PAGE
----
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HONORARY MEMBER OF THE ANTIQUARIAN SOCIETY OF SCOTLAND, MEMBER OF THE ROYAL
HEIDELBERG, OF THE GEOLOGICAL SOCIETIES OF LONDON AND FRANCE,
TO THE REV. CECIL DANIEL WRAY M.A.
OF THE CATHEDRAL CHURCH OF MANCHESTER
OF ITS ANCIENT PARISH
IN GRATITUDE FOR THE IMPORTANT AID
RENDERED TO THE AUTHOR
IN THE COURSE OF THESE RESEARCHES
AS A TRIBUTE
TO THE LABOURS OF A PIOUS CHURCHMAN
WHOSE NAME IS ASSOCIATED
THE LEADING INSTITUTIONS OF THIS CITY
DIRECTED TO THE CAUSE
RELIGIOUS INSTRUCTION AND BENEVOLENCE.
S. HIBBERT-WARE M.D.
As this work makes its appearance at a time when a misunderstanding prevails between the Collegiate Chapter and a party in Manchester, the Author judges it necessary to state,
First, That the documents in the possession of the Chapter House,—now edited, translated, and commented upon, -were intrusted to the Author's inspection long before these unhappy disputes had commenced ;—at a time when the publication of them could not be supposed to bear upon any ecclesiastical question whatever since agitated ;
Secondly, That if the Author placed any doubt whatever,—at the utmost a very faint one (see page 195],—whether the documents might be regarded as still open for his consultation, he has satisfied himself that it was never understood they were withheld during a single moment from his examination ;
Thirdly, That in any comments passed upon these documents, the Author does not identify himself with any party whatsoever ;
Fourthly, That if the Collegiate Chapter of Manchester intrusted to the Author the examination of their charters, &c., it would be most unreasonable to suppose, that the members of this capitular body should be held responsible in the slightest degree whatever for any views which might be entertained in the memoir now published ;-and
Fifthly, That it would be no less inconsistent, if the Author, while unavoidably touching upon debateable matter, should arrogate to himself the infallibility of any conclusions to which he might arrive, - especially if such conclusions should be opposed to the views of the Collegiate Chapter of Manchester, in whose erudition, as well as good intentions, he places the deepest confidence.
In this Preface I shall advert, in a very general manner, first, to the circumstances which gave rise to the publication, in 1830, of the three former volumes,-and
In the second place, to the reasons which subsist for publishing a fourth or supplementary volume.
And, first, of the three former volumes, towards which the earliest materials had been collected by a very worthy man and good scholar, who died soon after the commencement of his labours.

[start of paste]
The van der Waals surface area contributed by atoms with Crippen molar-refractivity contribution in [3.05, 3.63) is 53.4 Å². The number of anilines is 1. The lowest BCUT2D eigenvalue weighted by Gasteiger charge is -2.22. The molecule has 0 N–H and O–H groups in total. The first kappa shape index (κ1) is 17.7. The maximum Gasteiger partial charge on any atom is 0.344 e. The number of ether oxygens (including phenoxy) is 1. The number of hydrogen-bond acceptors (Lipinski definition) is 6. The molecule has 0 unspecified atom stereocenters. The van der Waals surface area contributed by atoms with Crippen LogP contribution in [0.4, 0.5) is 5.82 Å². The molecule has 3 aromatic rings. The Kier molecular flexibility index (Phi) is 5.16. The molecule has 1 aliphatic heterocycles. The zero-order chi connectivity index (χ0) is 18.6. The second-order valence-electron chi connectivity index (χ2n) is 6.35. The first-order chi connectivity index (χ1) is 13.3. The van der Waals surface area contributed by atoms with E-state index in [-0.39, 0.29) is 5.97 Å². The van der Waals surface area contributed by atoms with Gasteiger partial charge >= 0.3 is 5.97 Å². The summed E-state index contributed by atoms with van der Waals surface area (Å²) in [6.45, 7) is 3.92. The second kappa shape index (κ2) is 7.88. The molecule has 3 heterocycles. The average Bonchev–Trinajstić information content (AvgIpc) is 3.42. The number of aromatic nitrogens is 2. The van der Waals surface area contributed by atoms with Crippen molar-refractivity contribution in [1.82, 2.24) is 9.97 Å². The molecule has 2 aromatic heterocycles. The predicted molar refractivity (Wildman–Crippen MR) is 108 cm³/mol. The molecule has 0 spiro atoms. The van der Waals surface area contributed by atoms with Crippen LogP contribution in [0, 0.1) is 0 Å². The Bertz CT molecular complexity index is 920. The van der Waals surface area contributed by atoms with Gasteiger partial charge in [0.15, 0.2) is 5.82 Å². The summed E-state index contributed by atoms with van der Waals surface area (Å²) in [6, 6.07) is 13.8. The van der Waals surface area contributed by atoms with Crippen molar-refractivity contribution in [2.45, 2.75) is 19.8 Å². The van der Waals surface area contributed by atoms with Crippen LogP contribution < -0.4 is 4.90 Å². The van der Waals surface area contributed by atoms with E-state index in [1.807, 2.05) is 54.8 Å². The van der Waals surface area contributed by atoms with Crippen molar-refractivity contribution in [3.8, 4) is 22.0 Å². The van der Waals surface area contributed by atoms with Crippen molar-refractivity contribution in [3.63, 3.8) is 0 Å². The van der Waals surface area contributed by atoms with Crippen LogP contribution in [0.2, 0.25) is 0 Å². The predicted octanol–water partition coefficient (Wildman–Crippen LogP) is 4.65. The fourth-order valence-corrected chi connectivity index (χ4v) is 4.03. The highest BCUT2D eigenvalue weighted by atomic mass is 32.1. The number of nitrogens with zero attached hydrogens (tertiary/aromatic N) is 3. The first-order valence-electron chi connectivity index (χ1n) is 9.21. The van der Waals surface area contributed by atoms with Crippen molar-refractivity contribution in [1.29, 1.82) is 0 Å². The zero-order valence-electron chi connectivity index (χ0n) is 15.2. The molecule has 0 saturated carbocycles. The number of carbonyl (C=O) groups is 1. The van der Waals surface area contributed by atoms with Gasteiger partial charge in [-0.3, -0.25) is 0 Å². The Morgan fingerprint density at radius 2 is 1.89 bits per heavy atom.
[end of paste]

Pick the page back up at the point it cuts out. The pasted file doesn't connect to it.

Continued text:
If the design of this work originated with the late Mr. Greswell, Master of the School of Chetham's Hospital, the execution is due to the spirited publisher Mr. Agnew, who is assuredly entitled to no ordinary meed of gratitude from the inhabitants of Manchester, in his zeal to illustrate the interesting topography of the second city in Great Britain.
Among the distinguished institutions of Manchester, the Collegiate Church, the Free Grammar School, and Chetham's Hospital, have ever stood in the foremost rank. In a history of these foundations, under the proposed editorship of the possessor of Mr. Greswell's collections, the late Mr. William Ford, it had been intended to preserve the memories of founders and benefactors, to enumerate their useful labours, and to specify their munificent grants.
But Mr. Agnew was deceived in the editorial assistance promised him, notwithstanding the extraordinary outlay which he had incurred to render the volumes worthy the patronage of Manchester. Numerous were the graphical embellishments which had been executed in the first style of the arts, from original paintings and drawings, expressly made for the work. These, as I have remarked on a former occasion, were accomplished at an expense so enormous, as to preclude every reasonable hope of pecuniary remuneration.
In feeling for the disappointment and for the ruinous outlay of the publisher, and in my anxious wish to promote a work of this public interest, I undertook myself to supply the place of the individual whose services had been withdrawn from the editorship. In accepting this office, however, I was led to suppose that the materials of the proposed history were so complete that little more labour would devolve upon me than the arrangement of them in a due methodical form. But in the course of the task I was doomed to great annoyance. It was evident that a most wide field of information subsisted, perfectly unknown to Mr. Greswell, the original suggestor of the history, who had been employed in merely collecting materials, but had not himself, as I began to discover, composed a single line of the history. The pages of manuscript which I had at first conceived to have been actually written for